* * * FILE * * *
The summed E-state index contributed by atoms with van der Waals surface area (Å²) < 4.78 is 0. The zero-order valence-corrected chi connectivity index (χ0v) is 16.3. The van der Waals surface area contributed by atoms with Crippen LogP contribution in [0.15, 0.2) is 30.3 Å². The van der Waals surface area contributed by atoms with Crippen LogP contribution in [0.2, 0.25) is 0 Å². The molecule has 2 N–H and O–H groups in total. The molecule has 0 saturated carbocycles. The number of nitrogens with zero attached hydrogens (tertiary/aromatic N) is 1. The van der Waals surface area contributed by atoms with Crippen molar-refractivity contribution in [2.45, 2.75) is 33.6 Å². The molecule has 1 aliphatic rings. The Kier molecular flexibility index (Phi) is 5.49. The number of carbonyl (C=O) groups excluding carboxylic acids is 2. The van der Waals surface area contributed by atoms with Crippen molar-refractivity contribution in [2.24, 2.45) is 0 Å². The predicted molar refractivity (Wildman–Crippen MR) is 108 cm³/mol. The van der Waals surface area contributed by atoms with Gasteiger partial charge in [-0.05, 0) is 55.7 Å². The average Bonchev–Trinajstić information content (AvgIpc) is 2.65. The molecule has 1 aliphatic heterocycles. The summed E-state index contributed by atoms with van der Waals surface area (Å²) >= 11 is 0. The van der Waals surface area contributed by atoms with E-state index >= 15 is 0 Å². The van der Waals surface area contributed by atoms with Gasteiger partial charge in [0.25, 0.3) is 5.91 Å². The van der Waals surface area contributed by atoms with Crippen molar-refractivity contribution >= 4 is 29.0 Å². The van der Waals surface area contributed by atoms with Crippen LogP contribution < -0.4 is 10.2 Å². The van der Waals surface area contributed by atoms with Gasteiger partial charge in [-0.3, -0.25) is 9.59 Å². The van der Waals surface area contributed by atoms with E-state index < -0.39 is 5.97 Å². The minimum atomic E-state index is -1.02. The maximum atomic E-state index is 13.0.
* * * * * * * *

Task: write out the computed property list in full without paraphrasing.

The summed E-state index contributed by atoms with van der Waals surface area (Å²) < 4.78 is 0. The zero-order valence-corrected chi connectivity index (χ0v) is 16.3. The van der Waals surface area contributed by atoms with Crippen LogP contribution in [0.15, 0.2) is 30.3 Å². The van der Waals surface area contributed by atoms with Crippen LogP contribution in [0.2, 0.25) is 0 Å². The molecule has 2 N–H and O–H groups in total. The molecule has 0 saturated carbocycles. The number of nitrogens with zero attached hydrogens (tertiary/aromatic N) is 1. The van der Waals surface area contributed by atoms with Crippen molar-refractivity contribution in [2.45, 2.75) is 33.6 Å². The molecule has 1 aliphatic rings. The Kier molecular flexibility index (Phi) is 5.49. The number of carbonyl (C=O) groups excluding carboxylic acids is 2. The van der Waals surface area contributed by atoms with Crippen molar-refractivity contribution in [2.24, 2.45) is 0 Å². The predicted molar refractivity (Wildman–Crippen MR) is 108 cm³/mol. The van der Waals surface area contributed by atoms with Gasteiger partial charge in [-0.05, 0) is 55.7 Å². The average Bonchev–Trinajstić information content (AvgIpc) is 2.65. The molecule has 1 aliphatic heterocycles. The summed E-state index contributed by atoms with van der Waals surface area (Å²) >= 11 is 0. The van der Waals surface area contributed by atoms with E-state index >= 15 is 0 Å². The van der Waals surface area contributed by atoms with Gasteiger partial charge in [0.25, 0.3) is 5.91 Å². The van der Waals surface area contributed by atoms with Crippen molar-refractivity contribution >= 4 is 29.0 Å². The van der Waals surface area contributed by atoms with Crippen LogP contribution < -0.4 is 10.2 Å². The van der Waals surface area contributed by atoms with Gasteiger partial charge in [-0.3, -0.25) is 9.59 Å². The van der Waals surface area contributed by atoms with E-state index < -0.39 is 5.97 Å². The minimum atomic E-state index is -1.02. The maximum atomic E-state index is 13.0.